Forgotten Names Recalled: The Singapore Cenotaph Project

22/04/14

On 12 January 2014 we visited Streatham Cemetery on Garrett Lane, Wandsworth, two buses away from my daughter’s flat but only about eight stops from Balham. We thought we’d go on the off-chance of finding R. Upton’s grave. It’s listed on the Commonwealth War Graves Commission website with the location of G227. Luckily there was a map on entering the cemetery, so it was easy to work out where to start looking.
  Sgt Richard Upton's grave in Streatham Cemetery
I imagined having to walk along rows and rows of graves in section G to find the right headstone. As it turned out each section was more or less a field with paths between them and the graves dotted within the field. At section G it became very easy to spot the war graves as the CWGC has placed headstones exactly the same as those in Kranji, Taiping and every other war cemetery at the sites of servicemen’s graves, even in Streatham Cemetery. On spotting the familiar white stone my first thought was: I’ve found him. But no, it was another serviceman’s grave. Looking around I began to notice the white CWGC headstones dotted all over the cemetery. One by one we visited each, picking our way through ankle-deep grass damp from earlier rain. Ten graves later we found Sergeant R. Upton.

This is the first time I’ve visited the grave of one of the men on the Singapore Cenotaph. He was a Master Mariner who worked for the Straits Steamship Company. He died aged 34 on 4th May 1915. One drawback with having the CWGC headstone is that only the initials of the people are listed, so no first name. I’d been hoping to find out his first name from a family gravestone. The search continued elsewhere.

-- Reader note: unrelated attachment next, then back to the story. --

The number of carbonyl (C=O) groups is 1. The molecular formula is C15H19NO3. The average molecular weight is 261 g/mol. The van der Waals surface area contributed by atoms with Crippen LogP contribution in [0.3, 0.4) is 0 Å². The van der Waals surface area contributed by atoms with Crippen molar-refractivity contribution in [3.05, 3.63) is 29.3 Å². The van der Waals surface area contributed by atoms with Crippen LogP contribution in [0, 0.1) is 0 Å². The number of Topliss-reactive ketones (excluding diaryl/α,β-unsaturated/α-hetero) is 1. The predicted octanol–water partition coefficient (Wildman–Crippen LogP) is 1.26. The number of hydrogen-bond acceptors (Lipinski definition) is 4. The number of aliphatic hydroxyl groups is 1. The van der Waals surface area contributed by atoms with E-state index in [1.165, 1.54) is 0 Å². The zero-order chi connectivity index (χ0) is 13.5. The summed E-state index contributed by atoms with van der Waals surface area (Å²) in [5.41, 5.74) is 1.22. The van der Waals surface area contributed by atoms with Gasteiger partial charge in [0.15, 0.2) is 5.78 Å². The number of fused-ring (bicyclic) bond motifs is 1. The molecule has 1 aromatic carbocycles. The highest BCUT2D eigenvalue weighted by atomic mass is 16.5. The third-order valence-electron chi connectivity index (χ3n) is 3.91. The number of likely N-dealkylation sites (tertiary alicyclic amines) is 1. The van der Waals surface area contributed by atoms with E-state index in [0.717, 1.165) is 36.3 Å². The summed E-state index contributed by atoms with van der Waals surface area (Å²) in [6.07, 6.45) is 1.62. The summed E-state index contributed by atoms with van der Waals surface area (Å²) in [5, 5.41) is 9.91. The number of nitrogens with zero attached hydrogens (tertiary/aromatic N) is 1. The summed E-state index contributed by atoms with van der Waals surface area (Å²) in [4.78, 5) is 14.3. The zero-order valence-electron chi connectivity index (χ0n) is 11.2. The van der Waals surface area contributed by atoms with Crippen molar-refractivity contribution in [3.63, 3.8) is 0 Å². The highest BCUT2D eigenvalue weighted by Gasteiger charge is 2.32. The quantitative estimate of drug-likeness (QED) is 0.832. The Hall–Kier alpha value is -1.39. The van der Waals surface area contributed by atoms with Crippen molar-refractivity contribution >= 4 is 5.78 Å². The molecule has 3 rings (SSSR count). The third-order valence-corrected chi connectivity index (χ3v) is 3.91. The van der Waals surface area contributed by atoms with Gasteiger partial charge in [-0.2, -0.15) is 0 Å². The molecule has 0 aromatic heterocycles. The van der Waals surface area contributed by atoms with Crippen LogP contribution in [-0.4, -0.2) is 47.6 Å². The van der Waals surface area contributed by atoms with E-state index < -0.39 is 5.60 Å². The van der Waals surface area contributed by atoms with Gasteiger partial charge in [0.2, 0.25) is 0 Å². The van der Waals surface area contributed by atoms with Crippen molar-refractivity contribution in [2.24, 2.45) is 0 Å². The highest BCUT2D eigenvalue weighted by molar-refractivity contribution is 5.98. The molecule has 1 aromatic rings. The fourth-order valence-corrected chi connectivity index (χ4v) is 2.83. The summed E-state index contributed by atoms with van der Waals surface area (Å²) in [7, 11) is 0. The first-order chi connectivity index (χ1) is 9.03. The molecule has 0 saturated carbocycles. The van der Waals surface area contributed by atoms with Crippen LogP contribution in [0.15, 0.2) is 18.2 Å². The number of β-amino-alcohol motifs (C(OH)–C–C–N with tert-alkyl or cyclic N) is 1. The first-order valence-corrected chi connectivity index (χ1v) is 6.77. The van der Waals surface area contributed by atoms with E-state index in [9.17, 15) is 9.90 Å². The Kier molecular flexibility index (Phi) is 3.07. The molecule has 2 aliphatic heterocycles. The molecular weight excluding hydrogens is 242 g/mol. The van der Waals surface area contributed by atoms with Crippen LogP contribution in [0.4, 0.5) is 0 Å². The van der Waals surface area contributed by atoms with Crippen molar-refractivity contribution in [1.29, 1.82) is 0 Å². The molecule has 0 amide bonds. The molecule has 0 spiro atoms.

Later in the day, with the background of Poirot re-runs on the TV, I settled down to search for more information on Upton, R. And I found him, together with a photograph in which he sported an even more magnificent waxed moustache than Hercule Poirot’s. Through Ancestry.co.uk I found not only his photo, but the entry in De Ruvigny’s Roll of Honour which gave his mother’s address – a mere five-minute walk from where I was staying. Quite a grand double-fronted house semi-detached, we found out when we drove past it a few days later. It seemed a bit rude to the current occupant to stop and take a photo.

That explains why he’s buried in Streatham Cemetery. I can imagine that his mum went to his grave quite often to leave flowers. Since his dad had already died, it’s possible that Richard was buried in the family plot. All evidence of the previous headstone has disappeared so without going to Lambeth Council and doing a lot more research we’ll never know. That level of research is beyond me, but at least the grave is marked now, unlike so much of that field that is empty of markers.

 
Rosemary Lim